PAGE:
Michael Landgarten, owner of Bob’s Clam Hut, a 60-year-old restaurant in Kittery, Maine, specializing in simple fried seafood dredged in flour, goes through 76,000 pounds of frying oil each year. He says his vendors say that’s what restaurants 10 times his size use.
“That’s because we don’t think the oil lasts nearly as long as everyone says it does,” he said.
“If you clean it, it might still look good, but after being at 350 degrees for 12 hours, it’s pretty much toast,” he said. “It’s time to get rid of it and that’s what we do.”
Attitudes about frying evolve
Landgarten has seen attitudes about frying oil evolve over the years. When he took over Bob’s Clam Hut just under 30 years ago, they were using MV oil, which stands for “meat and vegetable.” But “it was a high concentration of lard, and boy, was it good,” he said. It lent his fried clams and scallops a certain richness and flavor, he added, but it also burned up quickly.
Around that time a backlash against animal fats was underway, so he switched to 100 percent vegetable shortening. Then the news about the health problems associated with trans fats started to come out, and he switched to a trans fat-free cottonseed-canola blend that he uses today.
“We tried peanut oil, which was really delicious, but it does add a distinct flavor [that impacts the seafood’s flavor],” he said. “We prefer it with chicken.”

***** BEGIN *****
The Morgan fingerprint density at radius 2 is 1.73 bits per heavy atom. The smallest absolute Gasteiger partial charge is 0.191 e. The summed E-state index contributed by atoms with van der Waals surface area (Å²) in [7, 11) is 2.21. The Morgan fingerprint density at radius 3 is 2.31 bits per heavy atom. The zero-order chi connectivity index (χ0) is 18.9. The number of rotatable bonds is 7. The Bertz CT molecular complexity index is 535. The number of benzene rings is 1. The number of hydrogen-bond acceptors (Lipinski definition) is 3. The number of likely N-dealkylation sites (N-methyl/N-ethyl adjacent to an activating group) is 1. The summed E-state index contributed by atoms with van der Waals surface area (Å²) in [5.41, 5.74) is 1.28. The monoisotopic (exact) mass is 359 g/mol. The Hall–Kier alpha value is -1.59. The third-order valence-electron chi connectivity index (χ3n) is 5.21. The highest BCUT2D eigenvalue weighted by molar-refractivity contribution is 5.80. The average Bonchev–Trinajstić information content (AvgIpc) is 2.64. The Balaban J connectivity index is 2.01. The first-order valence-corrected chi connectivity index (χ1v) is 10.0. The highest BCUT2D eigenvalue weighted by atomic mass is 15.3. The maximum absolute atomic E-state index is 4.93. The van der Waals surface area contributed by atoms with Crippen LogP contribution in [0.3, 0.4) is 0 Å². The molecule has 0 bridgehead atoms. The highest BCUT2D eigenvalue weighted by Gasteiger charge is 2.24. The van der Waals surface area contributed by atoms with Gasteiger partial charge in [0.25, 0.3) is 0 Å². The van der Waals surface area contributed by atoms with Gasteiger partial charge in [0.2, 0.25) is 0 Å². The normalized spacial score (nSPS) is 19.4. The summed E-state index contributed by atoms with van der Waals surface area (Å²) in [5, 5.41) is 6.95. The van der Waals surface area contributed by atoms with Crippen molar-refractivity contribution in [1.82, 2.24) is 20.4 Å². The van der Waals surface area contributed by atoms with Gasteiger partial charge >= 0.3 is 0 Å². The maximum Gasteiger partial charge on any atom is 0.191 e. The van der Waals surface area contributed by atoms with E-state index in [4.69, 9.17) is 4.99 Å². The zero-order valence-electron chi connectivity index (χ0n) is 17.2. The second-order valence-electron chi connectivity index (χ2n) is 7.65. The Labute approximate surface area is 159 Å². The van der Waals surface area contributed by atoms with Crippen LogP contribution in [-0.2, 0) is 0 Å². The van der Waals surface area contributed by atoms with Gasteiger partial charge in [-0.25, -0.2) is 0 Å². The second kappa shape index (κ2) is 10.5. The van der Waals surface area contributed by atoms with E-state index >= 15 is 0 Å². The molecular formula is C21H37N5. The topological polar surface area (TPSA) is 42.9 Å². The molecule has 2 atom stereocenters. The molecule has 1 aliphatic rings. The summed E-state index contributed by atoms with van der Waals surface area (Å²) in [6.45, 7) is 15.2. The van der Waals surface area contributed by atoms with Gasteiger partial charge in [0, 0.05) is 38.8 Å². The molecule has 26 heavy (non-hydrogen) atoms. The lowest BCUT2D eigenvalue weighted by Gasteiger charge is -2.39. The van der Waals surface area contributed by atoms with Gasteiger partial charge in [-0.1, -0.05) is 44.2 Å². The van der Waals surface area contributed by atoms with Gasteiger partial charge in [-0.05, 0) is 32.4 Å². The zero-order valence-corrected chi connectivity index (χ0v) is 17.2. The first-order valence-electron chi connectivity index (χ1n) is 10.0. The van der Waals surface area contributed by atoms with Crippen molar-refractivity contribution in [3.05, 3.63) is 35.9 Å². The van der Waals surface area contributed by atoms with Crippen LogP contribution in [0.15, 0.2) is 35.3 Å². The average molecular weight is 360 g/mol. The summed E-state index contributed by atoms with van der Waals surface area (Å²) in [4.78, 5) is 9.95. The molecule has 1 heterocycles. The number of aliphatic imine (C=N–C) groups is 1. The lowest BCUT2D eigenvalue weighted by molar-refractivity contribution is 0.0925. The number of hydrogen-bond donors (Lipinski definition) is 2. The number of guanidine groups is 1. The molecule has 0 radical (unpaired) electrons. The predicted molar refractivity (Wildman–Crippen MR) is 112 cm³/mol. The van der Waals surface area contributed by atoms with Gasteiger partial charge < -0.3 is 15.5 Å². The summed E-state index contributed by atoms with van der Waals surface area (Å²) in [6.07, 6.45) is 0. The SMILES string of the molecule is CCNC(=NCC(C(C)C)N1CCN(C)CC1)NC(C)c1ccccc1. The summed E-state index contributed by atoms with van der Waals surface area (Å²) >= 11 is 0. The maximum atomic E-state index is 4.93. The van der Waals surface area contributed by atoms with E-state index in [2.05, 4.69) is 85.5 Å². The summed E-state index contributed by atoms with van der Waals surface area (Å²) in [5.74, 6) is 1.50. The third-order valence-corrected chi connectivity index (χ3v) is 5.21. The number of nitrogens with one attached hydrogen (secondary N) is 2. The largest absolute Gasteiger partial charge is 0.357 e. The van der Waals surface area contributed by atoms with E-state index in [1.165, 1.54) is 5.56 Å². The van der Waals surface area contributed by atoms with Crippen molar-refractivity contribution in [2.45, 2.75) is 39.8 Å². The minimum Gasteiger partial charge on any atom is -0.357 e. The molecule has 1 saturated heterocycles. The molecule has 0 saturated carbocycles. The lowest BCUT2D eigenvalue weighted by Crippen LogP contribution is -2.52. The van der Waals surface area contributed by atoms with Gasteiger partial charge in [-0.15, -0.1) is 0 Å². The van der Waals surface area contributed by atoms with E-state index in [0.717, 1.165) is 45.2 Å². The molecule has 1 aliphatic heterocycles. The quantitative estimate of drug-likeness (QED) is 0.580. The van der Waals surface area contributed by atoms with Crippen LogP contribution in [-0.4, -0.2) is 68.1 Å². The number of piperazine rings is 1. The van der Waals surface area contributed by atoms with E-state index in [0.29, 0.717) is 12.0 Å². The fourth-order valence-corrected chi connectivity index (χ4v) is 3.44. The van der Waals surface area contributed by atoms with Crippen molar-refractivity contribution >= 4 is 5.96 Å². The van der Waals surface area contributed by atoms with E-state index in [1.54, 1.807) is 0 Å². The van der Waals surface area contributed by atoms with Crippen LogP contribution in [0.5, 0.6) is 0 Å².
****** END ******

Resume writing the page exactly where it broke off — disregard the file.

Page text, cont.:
Landgarten says he extends the life of his oil by rotating his food through different fryers. He starts his seafood in the oldest fryer so loose flour particles fall off there, and then he moves it to a cleaner fryer and finishes cooking it there.
“The process is kind of labor intensive, but that’s our secret to having all our seafood cooked in really clean oil,” he said.
Bareburger, a better-burger chain based in New York City, uses a canola oil that’s not made with genetically modified organisms, which fits with the chain’s organic philosophy, said Andrew Sarda, the chain’s chef.
He might soon change to sunflower oil, which he said lasts a bit longer and, like canola, has a relatively neutral flavor. He said his customers’ biggest concerns when it comes to frying oil are allergens, which is one reason he doesn’t use peanut oil.
Allergies are also why Brian Landry, chef of Borgne in New Orleans, designates one of his fryers as shellfish free. All of his fryers contain cottonseed oil.
“It has a neutral flavor, and I find it has great life expectancy as well. It holds up really well to the kind of frying we’re doing,” he said, which includes a lot of frying in cornmeal. “I really like the flavor of the cornmeal, and sometimes other oils like peanut oil impart too much flavor.”
Peanut oil is the frying medium of choice in the Indian state of Maharashtra, but Meherwan Irani, chef of Chai Pani, with locations in Decatur, Ga., and Asheville, N.C., uses canola because of its high smoke point and neutral flavor, and to ease concerns of people with peanut allergies. He follows Indian tradition when it comes to frying temperature, however. In the United States, fryers are generally kept at around 350 degrees Fahrenheit, but in India they keep it about 50 degrees cooler.